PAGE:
A well-written biography is required for artists to present themselves and their artistic vision to their potential buyers and collectors. For our monthly and special online art competitions, as well as our “Solo Art Series” competitions, the gallery asks artists to provide a biography.  A well-written biography helps to get an artist into our competition’s “Top 10” and to become part of our “Overall” winning artists category. 

A good biography is a must when presenting yourself to 1. An art gallery. 2. An art competition. 3. The press. 4. Your website.  5. Anyone you wish to interest in your art.

While many artists believe a biography is written in resume or CV form, that is not the case. We will compare a CV versus a Biography in this article.  The following information points will help you to write an artists’ biography:

What should be included in an effective artist’s bio?

  • Education or training in the field of art.
  • Experience in the field of art.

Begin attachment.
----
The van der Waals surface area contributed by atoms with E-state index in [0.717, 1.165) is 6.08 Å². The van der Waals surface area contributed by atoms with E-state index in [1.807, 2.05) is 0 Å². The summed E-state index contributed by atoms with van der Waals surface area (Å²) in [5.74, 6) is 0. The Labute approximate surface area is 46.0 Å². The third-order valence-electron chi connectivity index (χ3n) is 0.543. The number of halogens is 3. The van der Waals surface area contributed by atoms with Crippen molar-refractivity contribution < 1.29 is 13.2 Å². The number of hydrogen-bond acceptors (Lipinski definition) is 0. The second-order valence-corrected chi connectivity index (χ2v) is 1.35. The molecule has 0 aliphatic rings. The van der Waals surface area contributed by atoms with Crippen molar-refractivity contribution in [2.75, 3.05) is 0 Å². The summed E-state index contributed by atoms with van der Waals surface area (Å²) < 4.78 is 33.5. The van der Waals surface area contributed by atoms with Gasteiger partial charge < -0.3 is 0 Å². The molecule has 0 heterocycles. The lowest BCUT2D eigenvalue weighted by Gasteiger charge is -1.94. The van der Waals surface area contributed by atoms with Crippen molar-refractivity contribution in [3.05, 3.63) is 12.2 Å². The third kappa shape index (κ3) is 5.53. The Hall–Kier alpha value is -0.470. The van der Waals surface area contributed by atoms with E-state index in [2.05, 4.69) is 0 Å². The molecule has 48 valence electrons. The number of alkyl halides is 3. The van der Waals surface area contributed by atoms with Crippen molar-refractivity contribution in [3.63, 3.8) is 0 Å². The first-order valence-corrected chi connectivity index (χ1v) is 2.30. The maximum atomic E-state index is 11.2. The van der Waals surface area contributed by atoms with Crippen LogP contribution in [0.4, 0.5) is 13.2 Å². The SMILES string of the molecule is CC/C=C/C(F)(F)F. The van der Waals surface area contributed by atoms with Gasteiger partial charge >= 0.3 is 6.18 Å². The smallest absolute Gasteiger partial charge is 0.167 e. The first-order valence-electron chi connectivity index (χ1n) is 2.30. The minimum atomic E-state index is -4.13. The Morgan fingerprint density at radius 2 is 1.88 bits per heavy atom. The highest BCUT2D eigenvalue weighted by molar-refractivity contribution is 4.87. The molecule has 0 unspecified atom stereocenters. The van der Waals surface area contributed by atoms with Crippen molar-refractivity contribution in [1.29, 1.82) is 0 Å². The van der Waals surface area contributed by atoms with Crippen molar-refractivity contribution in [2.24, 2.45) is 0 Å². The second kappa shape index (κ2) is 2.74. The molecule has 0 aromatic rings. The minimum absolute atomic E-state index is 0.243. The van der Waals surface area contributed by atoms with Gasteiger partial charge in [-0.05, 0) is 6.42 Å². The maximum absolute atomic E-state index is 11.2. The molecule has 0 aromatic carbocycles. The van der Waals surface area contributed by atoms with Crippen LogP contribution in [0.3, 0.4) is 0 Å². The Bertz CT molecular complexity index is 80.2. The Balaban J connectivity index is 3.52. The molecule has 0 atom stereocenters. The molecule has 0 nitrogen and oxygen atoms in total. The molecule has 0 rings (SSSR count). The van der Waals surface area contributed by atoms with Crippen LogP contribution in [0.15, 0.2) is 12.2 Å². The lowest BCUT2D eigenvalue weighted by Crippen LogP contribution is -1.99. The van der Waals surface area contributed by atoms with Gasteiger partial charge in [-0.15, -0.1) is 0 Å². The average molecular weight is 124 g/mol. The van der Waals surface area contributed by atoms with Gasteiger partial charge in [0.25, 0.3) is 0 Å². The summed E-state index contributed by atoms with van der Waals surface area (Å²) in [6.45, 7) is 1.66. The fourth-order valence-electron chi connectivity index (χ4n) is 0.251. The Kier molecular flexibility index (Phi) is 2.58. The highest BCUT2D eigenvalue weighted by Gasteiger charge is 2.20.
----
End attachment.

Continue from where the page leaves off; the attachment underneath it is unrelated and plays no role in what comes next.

• A summary of the artist’s artistic philosophy.
  • An artist's history and inspiration
  • Artistic insights or techniques that are employed by the artist.
  • Artists, teachers or experiences that have influenced the artist’s work.
  • What the artist hopes to accomplish with their art.

An artist’s biography should be written in a well ordered narrative style and always written in the third person.  A well-written artist bio helps a reader to connect to the artist and their artwork.

While a CV is fine for some uses, it is not a proper biography and should not be mistaken for one.  A CV is often used for professional art opportunities, exhibitions, and residences. 

What should be included in a professional artist’s CV?

  • Artist’s name.
  • Year born, place of birth and location of current residence.
  • Education. (Use reverse chronological order for any grouped experience).
  • Selected Solo Art Exhibitions.
  • Selected Group Art Exhibitions.
  • Selected Awards, Grants & Commissions.
  • Selected Reviews.
  • Selected Public Collections.
  • Lectures.
  • Selected Curatorial Projects.
  • Published Writing.
  • Forthcoming Exhibitions.

Keep your CV and the information you provide concise and relevant.  Your CV presents strictly factual information about yourself.

Always have a CV and a separate biography available.  Determine which document to use based on the type of opportunity for which you are presenting yourself.  The College Art Association has terrific information on this subject www.collegeart.org/guidelines/resume.

This article was updated on July 26, 2020.

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